French study shows HAART no benefit against HPV or pre-cancerous anal lesions

Michael Carter
Published: 30 March 2004

Improved immune function after treatment with highly active antiretroviral therapy (HAART) does not lead to the regression of pre-cancerous anal lesions in HIV-positive men, or to the clearance of human papilloma virus (HPV) infection, according to a French study published in the February edition of Sexually Transmitted Diseases. Investigators also found that neither infection with HPV nor the presence of pre-cancerous lesions was related to current or lowest-ever CD4 cell count. Numerous studies have now shown that HAART does not lead to an improvement in pre-cancerous anal lesions, or anal cancer.

Between summer 1999 and October 2000, 45 HIV-positive men who had taken at least six months of protease inhibitor-containing HAART were recruited to a cross-sectional study at the Hôpital Européen Georges Pompidou in Paris. Swabs were obtained for anal cytology and HPV testing, and then, within two months of the anal swabbing, investigators recorded the CD4 cell count and viral load for the individuals. Information on each individual’s nadir CD4 cell count prior to commencing HAART was also recorded.

Of the 45 anal cytology samples obtained, 32 (71%) were abnormal, including 22 cases of low-grade pre-cancerous lesions, anal intraepithelial neoplasia (AIN) and six cases of high-grade AIN. A further four individuals had abnormal anal cytology of undetermined severity.

A total of 36 men were infected with HPV (80%), with 22 of these men infected with an HPV type known to be associated with a high risk of cancer. In addition, the investigators established that infection with multiple types of HPV was common, affecting 20 men (56%).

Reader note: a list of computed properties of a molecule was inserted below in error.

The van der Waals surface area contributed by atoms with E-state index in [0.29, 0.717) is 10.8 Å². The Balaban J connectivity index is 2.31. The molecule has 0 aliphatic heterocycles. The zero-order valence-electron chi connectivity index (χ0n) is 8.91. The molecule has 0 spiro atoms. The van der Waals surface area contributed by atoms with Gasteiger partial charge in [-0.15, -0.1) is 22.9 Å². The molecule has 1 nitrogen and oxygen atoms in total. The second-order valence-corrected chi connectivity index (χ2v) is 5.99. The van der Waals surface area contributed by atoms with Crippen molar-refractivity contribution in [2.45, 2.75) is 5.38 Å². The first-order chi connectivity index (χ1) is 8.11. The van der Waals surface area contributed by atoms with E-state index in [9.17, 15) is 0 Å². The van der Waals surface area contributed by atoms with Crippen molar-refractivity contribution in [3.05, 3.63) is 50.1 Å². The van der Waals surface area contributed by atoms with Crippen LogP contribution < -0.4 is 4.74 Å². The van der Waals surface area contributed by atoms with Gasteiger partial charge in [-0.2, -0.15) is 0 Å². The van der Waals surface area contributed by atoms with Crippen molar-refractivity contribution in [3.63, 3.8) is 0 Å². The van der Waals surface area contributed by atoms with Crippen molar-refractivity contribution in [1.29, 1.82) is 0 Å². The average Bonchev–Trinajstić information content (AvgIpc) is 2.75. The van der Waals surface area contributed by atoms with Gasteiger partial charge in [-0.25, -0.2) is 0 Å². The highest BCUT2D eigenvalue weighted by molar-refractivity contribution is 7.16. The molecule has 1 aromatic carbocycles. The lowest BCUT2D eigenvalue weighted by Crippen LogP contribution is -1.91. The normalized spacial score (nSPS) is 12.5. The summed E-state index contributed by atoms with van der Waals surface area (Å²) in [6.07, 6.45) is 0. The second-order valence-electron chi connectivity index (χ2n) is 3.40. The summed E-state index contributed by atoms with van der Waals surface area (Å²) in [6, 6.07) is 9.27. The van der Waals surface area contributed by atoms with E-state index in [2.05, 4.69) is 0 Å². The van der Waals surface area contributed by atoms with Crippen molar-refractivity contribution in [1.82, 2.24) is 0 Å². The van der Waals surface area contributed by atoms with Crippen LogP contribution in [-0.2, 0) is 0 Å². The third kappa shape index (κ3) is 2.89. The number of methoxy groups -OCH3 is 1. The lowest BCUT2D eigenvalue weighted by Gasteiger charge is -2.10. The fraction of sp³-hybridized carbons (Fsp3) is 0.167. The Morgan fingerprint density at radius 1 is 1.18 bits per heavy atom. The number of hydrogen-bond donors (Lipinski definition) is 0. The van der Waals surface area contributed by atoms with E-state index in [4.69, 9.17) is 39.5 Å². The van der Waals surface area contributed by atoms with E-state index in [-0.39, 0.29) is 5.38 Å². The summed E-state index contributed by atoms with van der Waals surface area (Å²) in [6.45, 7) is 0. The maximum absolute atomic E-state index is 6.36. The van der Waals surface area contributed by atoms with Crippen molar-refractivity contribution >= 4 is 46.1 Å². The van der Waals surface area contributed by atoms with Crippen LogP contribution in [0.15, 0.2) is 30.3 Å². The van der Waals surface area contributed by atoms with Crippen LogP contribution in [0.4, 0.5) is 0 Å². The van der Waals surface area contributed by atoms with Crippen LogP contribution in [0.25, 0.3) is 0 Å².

The presence of pre-cancerous anal lesions was not significantly different in men who had a CD4 cell count above or below 250 cells/mm3 at enrolment (p=0.7). Furthermore, the investigators did not find any difference in the prevalence of pre-cancerous lesions when they stratified individuals according to their nadir CD4 cell count (above or below 150 cells/mm3, p=0.3) prior to starting HAART, or according to the magnitude of their CD4 cell increase after starting treatment with HAART (above or below 150 cells/mm3, p=0.3).

"No significant difference was observed between patients with and without anal HPV infection or between patients with or without abnormal cytology with regard to median CD4 cell count, median nadir of CD4 cell count, median increase in CD4 cell count, median viral load… and median duration of previous protease inhibitor regimen," write the investigators.

They add, “our data suggest that immune restoration under HAART is not associated with a decrease in the prevalence of anal HPV or [A]IN.” They conclude that the prevalence of HPV infection and AIN in HIV-positive gay men has remained unchanged since the introduction of HAART, and express concern that “if HAART exhibits no or little effect on the restoration of specific immunity against HPV, there would be more time for [AIN] to progress to cancer. This could in turn lead to an increase in anogential cancer among men and women receiving HAART, because they would be living longer.”


Piketty C et al. High prevalence of anal squamous intraepithelial lesions in HIV-positive men despite use of highly active antiretroviral therapy. Sexually Transmitted Diseases 31: 96 – 99, 2004.

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